We may visualise that in the forecourt of the ancient dolmen, the cannibalistic ceremony took place as it is described, with the body ritually torn and bitten by the assembled extended family; and the meats of parent and other beasts being ritually mixed and cooked over a fire. The body itself was not cremated, but left in the open dolmen-crypt. After a prescribed interval, the bones, particularly the skull, might be retrieved and retained by the family as a relic of the revered ancestor who would therefore always be with them. We see this for example in the West Kennet long barrow, which was only sealed in the Late Neolithic when the people of the earlier Neolithic had retreated to the western margins of Britain. We must await more evidence from archaeology as to exactly what happened to the aboriginal people of southern Britain, be it natural catastrophe, disease or genocide; perhaps a succession of all these things. The descendents of these earliest people, we now know from DNA, are still with us today; in the west of Scotland, North Wales and Yorkshire; perhaps in the north of Ireland too.


It is only by putting together a cross-disciplinary picture that we may perceive this view of the ancient society – one cannot find it solely from archaeology or the accounts of any individual classical writer. By putting together the overlapping historical references to ritual cannibalism and communal social structure, with the DNA and the archaeology, then we may perhaps experience an ‘aha’ moment. So that’s what they were doing!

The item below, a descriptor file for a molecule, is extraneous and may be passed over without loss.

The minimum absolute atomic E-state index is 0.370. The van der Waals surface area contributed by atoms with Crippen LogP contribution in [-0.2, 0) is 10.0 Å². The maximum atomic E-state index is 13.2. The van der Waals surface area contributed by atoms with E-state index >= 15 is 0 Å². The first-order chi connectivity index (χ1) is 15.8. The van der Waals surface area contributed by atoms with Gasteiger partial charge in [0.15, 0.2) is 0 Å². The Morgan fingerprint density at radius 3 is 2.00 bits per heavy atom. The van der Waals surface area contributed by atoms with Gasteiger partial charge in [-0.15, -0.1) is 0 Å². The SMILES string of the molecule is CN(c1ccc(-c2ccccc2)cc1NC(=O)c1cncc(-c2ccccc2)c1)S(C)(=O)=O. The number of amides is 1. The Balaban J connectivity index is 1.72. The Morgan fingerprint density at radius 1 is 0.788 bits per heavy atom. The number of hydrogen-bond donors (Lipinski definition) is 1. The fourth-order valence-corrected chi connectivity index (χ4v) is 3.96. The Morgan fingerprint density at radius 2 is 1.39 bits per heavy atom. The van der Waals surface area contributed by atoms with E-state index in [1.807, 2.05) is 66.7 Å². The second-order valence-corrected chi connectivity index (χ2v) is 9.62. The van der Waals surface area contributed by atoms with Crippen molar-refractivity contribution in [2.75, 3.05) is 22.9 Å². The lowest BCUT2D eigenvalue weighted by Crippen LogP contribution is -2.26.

Longer extracts of all the literary sources are given in Picts and Ancient Britons.



1. Strabo Geography IV, 5, 4

2. Diodorus Siculus, Library of History, V, 31, 2-3

3. Herodotus, Histories, III and IV, various references

4. Pliny, Natural History, IV, xii, 88

5. Solinus, Collecteanea Rerum Memorabilium, additamenta, 15, 13 and 22 (11-17)

6. Pomponius Mela, De Chorographia, II, 8-10

7. Pliny, Natural History, IV, xii, 81

8. Strabo, Geography, IV, 5, 4

9. ibid

10. Julius Caesar, The Gallic War, V, 12 and V, 14

11. Diodorus Siculus, Library of History, V, 21, 5

12. Ammianus Marcellinus, Library of History XXVII, 7, 8 and 8, 5

13. Rivett, A.L.F. and Smith, C., The Place Names of Roman Britain, Batsford, London (1979)

14. St Jerome, Against Jovinian, 2, 7

15. St Jerome, Epistola, 69

16. Inferred from a remark by Strabo in: Geography, 2, 4, 2

17. Principally Bede, Ecclesiastical History, 1, 1 – but others have the same story.

18. Triads of Arthur, 36

19. Ptolemy, Geography, C, Liii


    [Paul Dunbavin - August 2019]